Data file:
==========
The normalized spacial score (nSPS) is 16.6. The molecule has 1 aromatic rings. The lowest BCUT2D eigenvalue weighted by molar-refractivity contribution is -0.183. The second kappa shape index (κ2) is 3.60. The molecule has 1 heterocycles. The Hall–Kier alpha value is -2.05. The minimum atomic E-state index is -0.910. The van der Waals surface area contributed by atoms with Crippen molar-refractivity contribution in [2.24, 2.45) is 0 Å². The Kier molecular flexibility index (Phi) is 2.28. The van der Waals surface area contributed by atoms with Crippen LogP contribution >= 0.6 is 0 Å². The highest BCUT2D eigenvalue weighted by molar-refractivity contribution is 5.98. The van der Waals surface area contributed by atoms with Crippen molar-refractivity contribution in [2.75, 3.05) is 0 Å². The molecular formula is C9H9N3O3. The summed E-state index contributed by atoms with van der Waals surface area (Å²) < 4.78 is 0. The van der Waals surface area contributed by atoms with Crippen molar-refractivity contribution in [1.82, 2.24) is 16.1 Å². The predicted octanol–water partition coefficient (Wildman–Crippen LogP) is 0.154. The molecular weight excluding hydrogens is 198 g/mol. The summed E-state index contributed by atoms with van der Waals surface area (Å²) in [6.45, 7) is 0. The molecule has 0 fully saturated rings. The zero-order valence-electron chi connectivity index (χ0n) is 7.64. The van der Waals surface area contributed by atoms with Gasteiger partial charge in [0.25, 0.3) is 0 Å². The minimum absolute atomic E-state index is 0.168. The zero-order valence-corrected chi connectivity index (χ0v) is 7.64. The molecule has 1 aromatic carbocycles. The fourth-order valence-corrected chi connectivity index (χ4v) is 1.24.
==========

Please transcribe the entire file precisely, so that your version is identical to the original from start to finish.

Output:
The normalized spacial score (nSPS) is 16.6. The molecule has 1 aromatic rings. The lowest BCUT2D eigenvalue weighted by molar-refractivity contribution is -0.183. The second kappa shape index (κ2) is 3.60. The molecule has 1 heterocycles. The Hall–Kier alpha value is -2.05. The minimum atomic E-state index is -0.910. The van der Waals surface area contributed by atoms with Crippen molar-refractivity contribution in [2.24, 2.45) is 0 Å². The Kier molecular flexibility index (Phi) is 2.28. The van der Waals surface area contributed by atoms with Crippen LogP contribution >= 0.6 is 0 Å². The highest BCUT2D eigenvalue weighted by molar-refractivity contribution is 5.98. The van der Waals surface area contributed by atoms with Crippen molar-refractivity contribution in [2.75, 3.05) is 0 Å². The molecular formula is C9H9N3O3. The summed E-state index contributed by atoms with van der Waals surface area (Å²) < 4.78 is 0. The van der Waals surface area contributed by atoms with Crippen molar-refractivity contribution in [1.82, 2.24) is 16.1 Å². The predicted octanol–water partition coefficient (Wildman–Crippen LogP) is 0.154. The molecular weight excluding hydrogens is 198 g/mol. The summed E-state index contributed by atoms with van der Waals surface area (Å²) in [6.45, 7) is 0. The molecule has 0 fully saturated rings. The zero-order valence-electron chi connectivity index (χ0n) is 7.64. The van der Waals surface area contributed by atoms with Gasteiger partial charge in [0.25, 0.3) is 0 Å². The minimum absolute atomic E-state index is 0.168. The zero-order valence-corrected chi connectivity index (χ0v) is 7.64. The molecule has 1 aromatic carbocycles. The fourth-order valence-corrected chi connectivity index (χ4v) is 1.24.